Concerning radio clubs, it has been difficult to show on a long-term basis that such or such change is due to forums or other active influences within the community. It was also found difficult to assess the cost of the radio forums: staff (radio clubs animators), material (distribution of radio sets: 714 radio sets were distributed in Benin in 1973 and 580 in Burkina Faso in 1980), printing of the listening reports, their forwarding etc.

Nevertheless the major constraints of the radio-clubs have been of four types:


Action and propaganda campaigns carried out on radios from the States capital cities' directorates and directives seldom achieved the expected results; but can a change of conception be seen, a third phase inspired by radio clubs experience?

Giseyni (Rwanda) and Moshi (Tanzania) 1966

Radio for rural people is no more considered as a programming sector (with agricultural information programmes as there are programmes for young people or technical information programmes) but as an autonomous organization within radio administration.

In Senegal, educative rural radio was created in 1968 (even though the idea dates back to 1965), seeking to reach beyond preceding experiences and conceiving it as an array of integrated rural development programmes. In Burkina Faso, a similar rural radio was born in 1969, much inspired by Radio Mali's rural animation section. These rural radios or educative rural radios of the 1970s were striking owing to their freedom of expression (for example "Disoo" in Senegal) and especially by a greater quantity of programmes concerning agriculture, livestock, health, information, culture (music, tales), etc.

These radios did not only aim at modifying agricultural methods but they also aimed at changing the state of mind through profound behavior modifications. In fact the different phases and methods, the different objectives and the multiplicity of their combinations seem to describe rural radios as plural. The major problem of these rural radios lies in the choice of a broadcasting strategy. In spite of regular programme hours, the broadcaster has no means to verify the effect of his message on an unprepared audience. Listeners' letters don't prove that the message has been integrated or followed by any form of action. On the other hand, a radio message demands repetition because of its transient character, and we come up against time restrictions. Finally not all the heads and directors of programmes accept to devote a lot of time and the best listening periods to educative programmes. The restriction which seriously influenced operating rural radios has been a lack of financial means which appeared at the end of the projects backing these rural radios.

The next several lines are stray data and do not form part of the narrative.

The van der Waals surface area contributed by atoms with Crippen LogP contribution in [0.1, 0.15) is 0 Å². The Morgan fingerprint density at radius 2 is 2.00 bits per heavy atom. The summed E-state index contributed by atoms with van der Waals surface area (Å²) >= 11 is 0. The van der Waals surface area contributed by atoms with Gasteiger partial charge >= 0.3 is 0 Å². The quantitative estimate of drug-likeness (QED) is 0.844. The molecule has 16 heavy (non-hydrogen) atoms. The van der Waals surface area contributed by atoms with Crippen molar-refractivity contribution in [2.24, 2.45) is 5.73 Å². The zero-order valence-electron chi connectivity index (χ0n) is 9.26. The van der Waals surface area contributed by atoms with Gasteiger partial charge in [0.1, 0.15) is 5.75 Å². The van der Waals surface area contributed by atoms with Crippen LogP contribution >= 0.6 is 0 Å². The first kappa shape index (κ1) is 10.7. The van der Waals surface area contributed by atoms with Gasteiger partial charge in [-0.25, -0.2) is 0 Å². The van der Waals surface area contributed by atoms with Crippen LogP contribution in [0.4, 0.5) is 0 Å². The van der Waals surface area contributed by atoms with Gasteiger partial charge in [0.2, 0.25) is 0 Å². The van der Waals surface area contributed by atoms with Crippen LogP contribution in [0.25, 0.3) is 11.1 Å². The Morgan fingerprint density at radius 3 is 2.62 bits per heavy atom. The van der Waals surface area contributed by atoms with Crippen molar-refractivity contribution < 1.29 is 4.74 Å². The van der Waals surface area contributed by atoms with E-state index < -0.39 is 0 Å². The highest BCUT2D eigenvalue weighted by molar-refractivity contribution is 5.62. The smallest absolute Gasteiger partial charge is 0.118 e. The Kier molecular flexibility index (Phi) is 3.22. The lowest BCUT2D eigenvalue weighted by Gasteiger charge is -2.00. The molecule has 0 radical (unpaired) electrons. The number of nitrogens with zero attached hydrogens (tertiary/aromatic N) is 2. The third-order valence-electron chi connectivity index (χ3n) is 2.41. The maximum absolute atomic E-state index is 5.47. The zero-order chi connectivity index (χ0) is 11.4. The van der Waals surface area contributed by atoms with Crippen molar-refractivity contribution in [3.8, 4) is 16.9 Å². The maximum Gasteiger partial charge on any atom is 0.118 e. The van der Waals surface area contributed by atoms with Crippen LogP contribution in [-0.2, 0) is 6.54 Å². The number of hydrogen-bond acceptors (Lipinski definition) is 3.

Indeed the economic crisis beleaguering the continent for the past two decades with its devastating effects on the African States economy certainly did not spare the world of communications. The depletion of the funding internal and external was generally expressed through a crisis of radio production in the African stations, particularly in the area of rural radio. Rural radios which started blooming in the 1970s ended up gradually being con fined to a type of bureaucratic production due to lack of necessary means to go where the peasants live i.e. in rural areas; to avoid total asphyxiation a second breath must be found.

In general, just after the crisis it was observed that rural radio has played a partisan role by serving more the intervention companies and development projects able to meet the fees for field trips, than serving villages expecting visits from the radio in its role of a general public service.

In order to do more with less, rural communicators have to be extremely imaginative by using other nations experience and by taking into account new possibilities offered by technological progress.